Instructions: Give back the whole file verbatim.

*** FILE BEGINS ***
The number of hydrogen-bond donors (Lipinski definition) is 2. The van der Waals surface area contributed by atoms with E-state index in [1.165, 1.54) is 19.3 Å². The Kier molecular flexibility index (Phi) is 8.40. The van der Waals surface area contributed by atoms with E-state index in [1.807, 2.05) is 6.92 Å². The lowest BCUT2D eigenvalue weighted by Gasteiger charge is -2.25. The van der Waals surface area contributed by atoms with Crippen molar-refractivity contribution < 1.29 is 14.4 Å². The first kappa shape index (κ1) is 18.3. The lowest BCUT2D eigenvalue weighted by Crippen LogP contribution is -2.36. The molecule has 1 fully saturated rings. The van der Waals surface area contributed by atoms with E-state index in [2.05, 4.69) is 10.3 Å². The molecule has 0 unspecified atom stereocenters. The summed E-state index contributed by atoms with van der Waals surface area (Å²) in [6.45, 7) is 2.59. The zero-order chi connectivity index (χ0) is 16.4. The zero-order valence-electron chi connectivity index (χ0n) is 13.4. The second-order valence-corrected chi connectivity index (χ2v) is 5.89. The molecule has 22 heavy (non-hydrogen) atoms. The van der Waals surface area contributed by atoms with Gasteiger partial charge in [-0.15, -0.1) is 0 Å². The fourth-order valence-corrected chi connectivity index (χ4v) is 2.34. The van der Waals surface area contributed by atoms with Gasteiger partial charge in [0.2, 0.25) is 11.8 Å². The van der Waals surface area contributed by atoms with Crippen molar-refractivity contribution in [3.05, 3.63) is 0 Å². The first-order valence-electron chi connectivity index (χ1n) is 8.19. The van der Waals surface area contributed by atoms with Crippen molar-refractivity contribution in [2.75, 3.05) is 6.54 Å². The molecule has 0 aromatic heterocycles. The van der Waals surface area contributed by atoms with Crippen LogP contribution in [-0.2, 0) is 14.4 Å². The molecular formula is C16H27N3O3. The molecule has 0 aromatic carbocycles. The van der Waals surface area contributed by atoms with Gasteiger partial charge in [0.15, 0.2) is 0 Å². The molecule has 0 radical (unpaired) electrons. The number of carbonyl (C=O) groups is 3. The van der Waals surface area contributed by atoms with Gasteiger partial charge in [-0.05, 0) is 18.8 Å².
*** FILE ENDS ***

The number of hydrogen-bond donors (Lipinski definition) is 2. The van der Waals surface area contributed by atoms with E-state index in [1.165, 1.54) is 19.3 Å². The Kier molecular flexibility index (Phi) is 8.40. The van der Waals surface area contributed by atoms with E-state index in [1.807, 2.05) is 6.92 Å². The lowest BCUT2D eigenvalue weighted by Gasteiger charge is -2.25. The van der Waals surface area contributed by atoms with Crippen molar-refractivity contribution < 1.29 is 14.4 Å². The first kappa shape index (κ1) is 18.3. The lowest BCUT2D eigenvalue weighted by Crippen LogP contribution is -2.36. The molecule has 1 fully saturated rings. The van der Waals surface area contributed by atoms with E-state index in [2.05, 4.69) is 10.3 Å². The molecule has 0 unspecified atom stereocenters. The summed E-state index contributed by atoms with van der Waals surface area (Å²) in [6.45, 7) is 2.59. The zero-order chi connectivity index (χ0) is 16.4. The zero-order valence-electron chi connectivity index (χ0n) is 13.4. The second-order valence-corrected chi connectivity index (χ2v) is 5.89. The molecule has 22 heavy (non-hydrogen) atoms. The van der Waals surface area contributed by atoms with Gasteiger partial charge in [-0.15, -0.1) is 0 Å². The fourth-order valence-corrected chi connectivity index (χ4v) is 2.34. The van der Waals surface area contributed by atoms with Gasteiger partial charge in [0.2, 0.25) is 11.8 Å². The van der Waals surface area contributed by atoms with Crippen molar-refractivity contribution in [3.05, 3.63) is 0 Å². The first-order valence-electron chi connectivity index (χ1n) is 8.19. The van der Waals surface area contributed by atoms with Crippen molar-refractivity contribution in [2.75, 3.05) is 6.54 Å². The molecule has 0 aromatic heterocycles. The van der Waals surface area contributed by atoms with Crippen LogP contribution in [-0.2, 0) is 14.4 Å². The molecular formula is C16H27N3O3. The molecule has 0 aromatic carbocycles. The van der Waals surface area contributed by atoms with Gasteiger partial charge in [0.15, 0.2) is 0 Å². The molecule has 0 radical (unpaired) electrons. The number of carbonyl (C=O) groups is 3. The van der Waals surface area contributed by atoms with Gasteiger partial charge in [-0.05, 0) is 18.8 Å².